But instead of asceticism this woman turned to compassion. She has new eyes now for what she can give and much more attentiveness there, you can really feel that in her posts. But it doesn't simply stop there. Because the thing is, I tend to agree with Ghandi when he said we must BE the change we wish to see in the world. Its not enough to only want to comfort others, we must also BE that change and also comfort ourselves. It is not enough to look with soft eyes and compassion at another, we must also look with soft eyes and compassion at ourselves. We must not just change things, but also BE the change. Even Christ our Savior, whom most envision as very ascetic and spartan (and I'm not even so sure about that yet) said this:

"The thief comes only to steal, kill, and destroy;
I have come that they may have life,
and have it to the full"
--John 10:10 NIV

Life to the full doesn't sound like an uncomfortable and harsh spartan one to me. You can have simplicity and compassion but still have comfort and beauty. That seems to be what nature does, nature is simple in the best possible way and part of its healing simplicity is the comfort and beauty it holds. And nature nurtures us, but it does so from a place of having been nurtured (can you see the rain softly falling on the rose?). It's "so complex it's simple" as the old Canon ad used to go. And that complex simplicity, which I prefer to call deep simplicity, of nature...well it comes from having recieved the nurturance of its Creator.

I feel our lives can reflect these things. We should be aware of what we can give and we should give it. But "living simply so others can simply live" does not have to mean tossing comfort and beauty. It can mean instead letting that comfort and beauty be the sort that will deepen our compassion--both for others and for ourselves. When we look through those eyes then we will naturally give more, and be more aware of not wasting, and be more aware of the pain of others in our circle and how we might truly help or comfort. But we must also BE this change by holding this for ourselves as well.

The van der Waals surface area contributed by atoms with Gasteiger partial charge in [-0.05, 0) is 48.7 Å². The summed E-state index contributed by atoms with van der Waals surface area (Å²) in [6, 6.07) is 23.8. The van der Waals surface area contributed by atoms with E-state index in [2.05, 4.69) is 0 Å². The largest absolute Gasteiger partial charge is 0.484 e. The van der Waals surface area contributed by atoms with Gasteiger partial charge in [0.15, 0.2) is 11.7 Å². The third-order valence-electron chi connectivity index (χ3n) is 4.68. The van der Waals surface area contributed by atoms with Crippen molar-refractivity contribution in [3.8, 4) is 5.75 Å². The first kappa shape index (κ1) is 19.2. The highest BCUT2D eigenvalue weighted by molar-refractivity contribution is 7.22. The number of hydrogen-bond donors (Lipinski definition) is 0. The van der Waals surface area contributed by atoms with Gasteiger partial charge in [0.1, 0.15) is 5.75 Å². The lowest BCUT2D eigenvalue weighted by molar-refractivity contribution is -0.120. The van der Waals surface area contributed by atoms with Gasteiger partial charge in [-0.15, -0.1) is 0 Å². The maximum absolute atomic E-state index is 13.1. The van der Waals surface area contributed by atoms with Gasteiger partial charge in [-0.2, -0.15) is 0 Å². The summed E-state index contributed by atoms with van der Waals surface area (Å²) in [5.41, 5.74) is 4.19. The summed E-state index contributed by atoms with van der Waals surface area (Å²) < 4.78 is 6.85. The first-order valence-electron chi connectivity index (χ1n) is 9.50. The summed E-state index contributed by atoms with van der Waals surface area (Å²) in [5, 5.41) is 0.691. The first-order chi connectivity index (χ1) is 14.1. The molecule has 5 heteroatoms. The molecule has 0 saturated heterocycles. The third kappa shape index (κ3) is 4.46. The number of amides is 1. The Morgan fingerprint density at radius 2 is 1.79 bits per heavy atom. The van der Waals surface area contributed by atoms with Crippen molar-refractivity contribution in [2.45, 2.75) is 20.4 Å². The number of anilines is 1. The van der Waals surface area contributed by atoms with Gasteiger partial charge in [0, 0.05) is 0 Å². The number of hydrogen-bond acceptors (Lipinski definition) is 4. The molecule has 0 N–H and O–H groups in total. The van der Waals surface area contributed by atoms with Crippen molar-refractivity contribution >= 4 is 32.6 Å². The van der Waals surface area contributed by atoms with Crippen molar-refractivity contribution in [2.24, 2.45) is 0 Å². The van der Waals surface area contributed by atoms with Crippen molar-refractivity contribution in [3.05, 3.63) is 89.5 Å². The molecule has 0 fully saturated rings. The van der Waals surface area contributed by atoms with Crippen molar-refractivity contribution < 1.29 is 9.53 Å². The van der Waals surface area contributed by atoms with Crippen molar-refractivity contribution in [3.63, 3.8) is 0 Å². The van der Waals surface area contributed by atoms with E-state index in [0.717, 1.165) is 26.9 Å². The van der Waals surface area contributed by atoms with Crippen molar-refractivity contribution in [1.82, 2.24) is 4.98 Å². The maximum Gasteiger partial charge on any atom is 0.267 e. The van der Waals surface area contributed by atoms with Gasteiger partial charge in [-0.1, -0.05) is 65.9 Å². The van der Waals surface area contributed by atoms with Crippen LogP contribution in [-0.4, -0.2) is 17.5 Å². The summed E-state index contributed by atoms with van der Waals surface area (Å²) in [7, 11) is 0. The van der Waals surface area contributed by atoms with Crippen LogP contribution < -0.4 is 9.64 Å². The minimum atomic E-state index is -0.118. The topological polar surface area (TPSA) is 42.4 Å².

And a healing path there is what I saw in this table, beauty that had softness and compassion, a healing beauty rather than a haughty beauty. Had that statue been there alone it may have been otherwise, but the flowers, the fruit, the tender tendrils flowing onto the table, these things touch the heartbeat, hold softness and humanness and compassion. And compassion is no small thing. I truly believe that what we think of someone is our prayer for them and that this affects them, we pick up on these things from others. The harsh judgements we have of one another, even silent, can do true harm to those we judge, and likewise does our compassion heal, it is a healing prayer. In an e mail Corey shared with me how she was going to be praying for this man from her encounter at her table above. I found that so very healing. And she had started through all this a healing table.

A favorite singer of mine, Jewel, says in her song Hands (lyrics from
here ):

"In the end
only kindness matters"

And I think she's right. She also says in I'm Sensitive (lyrics from
here) :

"Maybe if we are surrounded in beauty,
Someday we will become what we see"

And I think this is also true.

So why not start at the heart of things, with a healing home and a healing table?

(Image by Corey Amaro of
Tongue in Cheek, from here )

Blog Archive